what is it?It is anything edible that has had no management to increase its production. This can include plants (leaves, berries, nuts or sap), fungi or animals. Wild food was once necessary for human survival, but now most traditional knowledge of wild food has been lost. Many of the plant species that we view as weeds are edible and nutritious - modern farming favours foods that have been cultivated from their wild ancestors. We clear away ‘weeds’ to grow crops, yet many wild plants are more nutritious than their cultivated counterparts. For example the edible wild plant 'fat hen' contains more iron and protein than spinach, and more vitamin B and calcium than cabbage. As with many other wild foods it can also be cooked in the same way as the vegetables we regularly eat. Wild food plants and fungi form a part of the rich diversity of species that is vital to the functioning of ecosystems. Many of these species are being lost due to habitat destruction and pollution.
Collecting wild food is much more popular in continental Europe. In one region of Finland 68% of households pick wild fungi for consumption - unimaginable here in Britain.
The subject also includes wild game, fishing and harvesting seafood, but these are topics for other factsheets.
what are the benefits?
as we are sensitive when collecting wild food and consider other
species, harvesting wild food can be beneficial to the environment.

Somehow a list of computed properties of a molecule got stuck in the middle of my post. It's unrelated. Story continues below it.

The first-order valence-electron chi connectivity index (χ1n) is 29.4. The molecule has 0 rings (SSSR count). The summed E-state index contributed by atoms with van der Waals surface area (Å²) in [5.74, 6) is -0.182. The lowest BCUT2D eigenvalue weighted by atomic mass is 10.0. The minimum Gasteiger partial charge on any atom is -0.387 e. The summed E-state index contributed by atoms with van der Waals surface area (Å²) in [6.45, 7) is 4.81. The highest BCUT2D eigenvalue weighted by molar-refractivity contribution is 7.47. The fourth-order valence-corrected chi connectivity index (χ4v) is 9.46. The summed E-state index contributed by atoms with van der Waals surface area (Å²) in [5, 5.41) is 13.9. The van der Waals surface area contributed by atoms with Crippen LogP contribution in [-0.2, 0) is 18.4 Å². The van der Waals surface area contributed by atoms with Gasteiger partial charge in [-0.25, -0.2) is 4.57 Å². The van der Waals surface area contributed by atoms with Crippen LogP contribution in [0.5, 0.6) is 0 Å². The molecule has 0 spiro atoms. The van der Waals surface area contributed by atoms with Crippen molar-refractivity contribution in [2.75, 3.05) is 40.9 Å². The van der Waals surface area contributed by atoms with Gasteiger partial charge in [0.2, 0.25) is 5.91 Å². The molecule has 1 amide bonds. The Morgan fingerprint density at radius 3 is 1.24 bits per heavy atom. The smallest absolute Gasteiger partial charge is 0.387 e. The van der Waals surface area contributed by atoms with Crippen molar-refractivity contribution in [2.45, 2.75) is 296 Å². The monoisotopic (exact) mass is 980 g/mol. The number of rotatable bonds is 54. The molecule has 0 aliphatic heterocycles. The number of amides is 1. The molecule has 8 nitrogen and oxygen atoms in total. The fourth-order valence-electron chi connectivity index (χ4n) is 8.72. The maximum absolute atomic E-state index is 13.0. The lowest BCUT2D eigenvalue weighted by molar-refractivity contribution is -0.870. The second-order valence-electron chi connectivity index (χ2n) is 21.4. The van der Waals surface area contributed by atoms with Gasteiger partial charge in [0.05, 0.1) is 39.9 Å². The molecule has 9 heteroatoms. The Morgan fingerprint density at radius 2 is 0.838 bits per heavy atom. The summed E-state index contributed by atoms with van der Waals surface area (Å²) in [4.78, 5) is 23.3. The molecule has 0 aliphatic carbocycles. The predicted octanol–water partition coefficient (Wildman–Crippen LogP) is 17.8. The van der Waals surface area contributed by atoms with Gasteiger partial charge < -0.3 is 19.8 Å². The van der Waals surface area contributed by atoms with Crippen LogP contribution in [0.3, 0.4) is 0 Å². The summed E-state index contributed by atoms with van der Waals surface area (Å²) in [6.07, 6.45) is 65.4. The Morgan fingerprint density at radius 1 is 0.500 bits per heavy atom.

Wild food has no packaging, no chemicals to force it to grow, and
can be picked local to your area, minimising food miles and pollution
from vehicle exhausts. Picking wild food in moderation can foster
appreciation of nature, resulting in greater conservation of species.
Eating a range of different species maintains biodiversity - the
opposite of our intensive farming system, where we grow crops in
monocultures, with damaging effects for the environment. Target
species are favoured over wild species, and are grown intensively
using pesticides, which can have detrimental effects on wildlife.
Many of the wild animals that can be eaten are pests that have to
be controlled and are often wasted. One example is the grey squirrel,
a tasty introduced species that causes damage to tree saplings in
woodlands, and outcompetes our native red squirrel. If they are
to be culled, isn't it better to eat them in preference to animals
that may have been fed intensively-grown crops, housed indoors,
pumped with antibiotics and transported many miles to reach your
plate? Consuming wild food can instill a greater respect for the
environment, reconnecting us to the origins of our food, and illustrating
our dependency on nature for survival. It also highlights the importance
of seasonality and offers an alternative to our current globalised
food system, where we can buy anything at anytime of the year.
Thanks to Ruth Hepworth for information.
nettle omlette: many wild foods can be cooked in the same way as the cultivated vegetables that we are used to eating. There are recipes for wild foods in the books in the ‘resources’ section
blackberries and other wild fruits can be eaten fresh, or made into jams, wines, cordials, crumbles or pies